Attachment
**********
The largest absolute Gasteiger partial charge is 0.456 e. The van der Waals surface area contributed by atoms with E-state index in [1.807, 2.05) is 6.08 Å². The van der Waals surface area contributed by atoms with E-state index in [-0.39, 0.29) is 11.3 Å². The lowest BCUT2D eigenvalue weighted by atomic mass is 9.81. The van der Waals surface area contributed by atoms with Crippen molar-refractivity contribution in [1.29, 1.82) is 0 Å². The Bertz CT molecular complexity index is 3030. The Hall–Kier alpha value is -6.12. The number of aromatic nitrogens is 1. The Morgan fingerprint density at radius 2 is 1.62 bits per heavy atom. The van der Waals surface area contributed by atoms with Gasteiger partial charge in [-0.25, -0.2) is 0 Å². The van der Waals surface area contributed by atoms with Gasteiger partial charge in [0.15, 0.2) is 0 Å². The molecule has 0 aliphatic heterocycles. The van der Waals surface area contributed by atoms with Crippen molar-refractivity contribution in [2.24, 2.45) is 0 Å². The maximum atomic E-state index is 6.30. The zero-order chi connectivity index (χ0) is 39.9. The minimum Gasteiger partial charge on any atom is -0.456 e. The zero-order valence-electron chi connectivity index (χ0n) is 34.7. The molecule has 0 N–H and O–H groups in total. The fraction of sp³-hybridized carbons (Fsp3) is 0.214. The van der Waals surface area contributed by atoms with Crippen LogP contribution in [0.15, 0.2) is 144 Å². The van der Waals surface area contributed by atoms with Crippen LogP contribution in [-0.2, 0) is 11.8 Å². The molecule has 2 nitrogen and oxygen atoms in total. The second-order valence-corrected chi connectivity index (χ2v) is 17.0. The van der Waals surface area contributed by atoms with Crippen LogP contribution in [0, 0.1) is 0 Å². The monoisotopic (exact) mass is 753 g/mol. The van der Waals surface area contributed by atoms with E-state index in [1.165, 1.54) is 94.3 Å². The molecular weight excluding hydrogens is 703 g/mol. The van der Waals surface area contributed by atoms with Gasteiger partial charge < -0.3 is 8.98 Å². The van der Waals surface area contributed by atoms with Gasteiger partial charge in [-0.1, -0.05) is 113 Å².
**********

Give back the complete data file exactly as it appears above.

The largest absolute Gasteiger partial charge is 0.456 e. The van der Waals surface area contributed by atoms with E-state index in [1.807, 2.05) is 6.08 Å². The van der Waals surface area contributed by atoms with E-state index in [-0.39, 0.29) is 11.3 Å². The lowest BCUT2D eigenvalue weighted by atomic mass is 9.81. The van der Waals surface area contributed by atoms with Crippen molar-refractivity contribution in [1.29, 1.82) is 0 Å². The Bertz CT molecular complexity index is 3030. The Hall–Kier alpha value is -6.12. The number of aromatic nitrogens is 1. The Morgan fingerprint density at radius 2 is 1.62 bits per heavy atom. The van der Waals surface area contributed by atoms with Gasteiger partial charge in [-0.25, -0.2) is 0 Å². The van der Waals surface area contributed by atoms with Gasteiger partial charge in [0.15, 0.2) is 0 Å². The molecule has 0 aliphatic heterocycles. The van der Waals surface area contributed by atoms with Crippen molar-refractivity contribution in [2.24, 2.45) is 0 Å². The maximum atomic E-state index is 6.30. The zero-order chi connectivity index (χ0) is 39.9. The minimum Gasteiger partial charge on any atom is -0.456 e. The zero-order valence-electron chi connectivity index (χ0n) is 34.7. The molecule has 0 N–H and O–H groups in total. The fraction of sp³-hybridized carbons (Fsp3) is 0.214. The van der Waals surface area contributed by atoms with Crippen LogP contribution in [0.15, 0.2) is 144 Å². The van der Waals surface area contributed by atoms with Crippen LogP contribution in [-0.2, 0) is 11.8 Å². The molecule has 2 nitrogen and oxygen atoms in total. The second-order valence-corrected chi connectivity index (χ2v) is 17.0. The van der Waals surface area contributed by atoms with Crippen LogP contribution in [0, 0.1) is 0 Å². The monoisotopic (exact) mass is 753 g/mol. The van der Waals surface area contributed by atoms with E-state index in [1.165, 1.54) is 94.3 Å². The molecular weight excluding hydrogens is 703 g/mol. The van der Waals surface area contributed by atoms with Gasteiger partial charge < -0.3 is 8.98 Å². The van der Waals surface area contributed by atoms with Gasteiger partial charge in [-0.1, -0.05) is 113 Å².